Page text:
Since I use the suckless simple terminal, I hacked a little patch that provides the "right click to plumb" feature I missed so much from acme. See the patch section of st.

1.4 vi, vim, neovim

The venerable vi has been my editor of choice for nearly 20 years. 20 YEARS.

vi comes it many flavours: vis, vim, neovim, etc. vi editing mode is available for other applications as an extension, emacs, atom, vscode, edit, …

Recent versions includes features that extends its strict editor focus:

mouse support
pretty good, to visually select, resize windows, open file under cursor…
set switchbuf=useopen
nnoremap <RightMouse> <C-W>sgF
vnoremap <RightMouse> <C-W>sgF
window management
with buffer ring, splits, tabs window management in vi clones is different from acme's
terminal / shell support
in neovim, via vte. Terms in neovim are quite close to acme's win program (which source is located in plan9's src/cmd/9term/win): editable, using the same keyboard features. using vte, the application support is pretty good, so you can have colors, tab completion, shell history…
remote control
vim has --remote and neovim has nvim-remote that allows to send commands to a running vim server.
" try not to open nem buffers if one exists
set switchbuf=useopen

multi-cursor

2 Context and old rant

See acme, watch a tour of acme by Russ Cox and maybe read the original paper by Rob Pike1. The paper and the great man pages covers a lot of what I will be writing about.

From the man page acme(1):

Acme manages windows of text that may be edited interactively or by external programs. The interactive interface uses the keyboard and mouse; external programs use a set of files served by acme; these are discussed in acme(4).

acme features a text user interface, an environment that allows to edit text, whether it's a file, a shell, a file listing, a live log output, the tags… The whole interface is textual, editable and "clickable".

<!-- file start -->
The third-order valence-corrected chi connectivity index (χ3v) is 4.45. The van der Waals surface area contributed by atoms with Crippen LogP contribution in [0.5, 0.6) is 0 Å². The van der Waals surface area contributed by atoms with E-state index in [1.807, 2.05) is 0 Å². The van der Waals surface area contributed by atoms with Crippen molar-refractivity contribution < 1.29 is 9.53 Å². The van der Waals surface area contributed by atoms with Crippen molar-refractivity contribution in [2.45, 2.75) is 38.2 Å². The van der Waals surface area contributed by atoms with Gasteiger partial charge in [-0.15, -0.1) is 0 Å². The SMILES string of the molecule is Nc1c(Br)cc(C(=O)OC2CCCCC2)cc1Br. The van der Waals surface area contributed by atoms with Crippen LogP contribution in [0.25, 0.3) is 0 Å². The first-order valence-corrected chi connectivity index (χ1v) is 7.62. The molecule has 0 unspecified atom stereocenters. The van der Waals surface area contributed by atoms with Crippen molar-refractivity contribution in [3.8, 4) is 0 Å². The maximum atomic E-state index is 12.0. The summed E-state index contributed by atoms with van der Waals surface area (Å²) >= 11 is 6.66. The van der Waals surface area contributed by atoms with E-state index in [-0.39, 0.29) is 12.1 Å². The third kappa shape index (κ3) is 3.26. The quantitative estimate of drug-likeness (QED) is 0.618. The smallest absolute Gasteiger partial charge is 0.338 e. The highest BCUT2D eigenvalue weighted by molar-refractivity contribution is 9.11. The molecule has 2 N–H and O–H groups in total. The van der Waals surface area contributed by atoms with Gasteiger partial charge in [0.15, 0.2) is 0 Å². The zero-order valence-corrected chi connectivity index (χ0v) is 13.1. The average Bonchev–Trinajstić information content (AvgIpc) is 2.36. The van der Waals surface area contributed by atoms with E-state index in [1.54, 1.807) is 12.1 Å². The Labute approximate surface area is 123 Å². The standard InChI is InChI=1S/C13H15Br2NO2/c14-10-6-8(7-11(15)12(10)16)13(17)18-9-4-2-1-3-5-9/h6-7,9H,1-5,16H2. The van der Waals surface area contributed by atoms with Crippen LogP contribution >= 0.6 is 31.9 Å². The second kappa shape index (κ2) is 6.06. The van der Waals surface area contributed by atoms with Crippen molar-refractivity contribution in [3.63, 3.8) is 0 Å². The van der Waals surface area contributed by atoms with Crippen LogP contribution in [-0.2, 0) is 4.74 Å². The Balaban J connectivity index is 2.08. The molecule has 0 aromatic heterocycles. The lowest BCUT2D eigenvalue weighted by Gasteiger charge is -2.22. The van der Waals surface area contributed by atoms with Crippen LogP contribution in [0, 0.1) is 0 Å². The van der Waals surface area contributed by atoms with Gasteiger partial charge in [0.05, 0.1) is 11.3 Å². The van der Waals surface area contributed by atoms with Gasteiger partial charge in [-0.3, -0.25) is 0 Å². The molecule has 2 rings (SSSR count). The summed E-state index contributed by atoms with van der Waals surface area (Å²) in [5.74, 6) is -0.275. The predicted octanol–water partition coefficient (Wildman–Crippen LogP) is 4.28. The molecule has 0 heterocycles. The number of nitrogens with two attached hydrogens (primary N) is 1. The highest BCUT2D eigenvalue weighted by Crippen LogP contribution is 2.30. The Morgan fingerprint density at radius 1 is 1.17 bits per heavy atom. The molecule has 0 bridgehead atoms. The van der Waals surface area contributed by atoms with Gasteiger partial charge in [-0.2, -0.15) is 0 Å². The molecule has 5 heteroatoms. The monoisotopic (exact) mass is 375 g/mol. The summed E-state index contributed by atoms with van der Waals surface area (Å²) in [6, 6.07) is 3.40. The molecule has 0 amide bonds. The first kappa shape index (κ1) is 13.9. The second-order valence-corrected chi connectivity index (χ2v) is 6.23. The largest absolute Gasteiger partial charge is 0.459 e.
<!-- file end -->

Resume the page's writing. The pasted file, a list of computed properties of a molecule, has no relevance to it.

acme.png
Figure 3: acme

Using acme is a refreshing and yet bitter sweet experience as it packs such goodness only to lack what seems so familiar to many.

To start with the obvious: mouse oriented, no keyboard shorcut. Plain text, no syntax highlighting. That being said, acme windows can be splitted in columns, and columns in windows. These windows are created and arranged in a smart way automatically and yet you can re-arrange them in different ways, to move them around, maximize them, etc. Windows can be files to edit, a scratchpad, a file browser, a shell, an email client … It is all just text that reacts to mouse clicks, anywhere:

  • 1-left click to select
  • 2-middle click to execute
  • 3-right click to open, or find the next occurence
  • and some more when chording 1-2, 1-3 to cut/paste, …

There are many built-in text patterns recognized that can be extended with [the plan9 plumber tool][plumber]:

  • 3-right click to open a new window showing the content of the . directory
  • 2-middle click pwd to get the output of the command in a new window named +errors by default
  • 3-right click main.go:3 to open the file at line 3 or main.go:/Println to jump/open directly to the first occurence of Println in the file named main.go, then 3-right click again to advance to the next occurence.
  • 2-middle click (ag acme) to show the result of the ag search for acme then 3-right click one of the results to jump to the file
  • select godoc with button 2-middle, then with 2-middle still down, click on fmt to pass it as an argument and see the documentation open in a new window.
  • 3-right click on http://foo.bar to open the URL in the browser

All this is just clicking on text, anywhere in the interface and acme responding to it according to the plumbing rules.

To "extend" acme, one would either hack its code, craft some nifty plumbing rules or use its 9p file API, which represents its whole state, with any language you like, may it javascript, lua, shell, golang… See Agofmt or agoc for examples in go.

acme shines as an environment for programmers, thanks to its unique set of features, its consistency, its easy integration to the surrounding system and its approach to interactions between tasks. Russ Cox coined the term "Integrating Developer Environment".

Its feature set hits a sweet spot in terms of usability and consistency, that grows to become so addictive that you could easily get frustated by its editor/shell when using it as you could get frustated by the lack of acme features in your preferred environment:

  • "I want text objects in acme!@#"
  • "I want to open a file by clicking on its name in my terminal!@#"
  • "I want color in acme!@#"
  • "I want sam expressions in vim!@#"
  • "I want command history, tab completion in acme's shell!@#"
  • "I want editable scrollback buffer in xterm!@#"

Out of this frustration, quite a few projects are born:

  • edit, a single window mix of acme and vi
  • editor, a very ressembling editor written in go
  • vis, a vim like editor, featuring sam expressions
  • de and dewm, an editor and a tiling window manager, inspired by acme

Footnotes:

1

the original paper by Rob Pike: PDF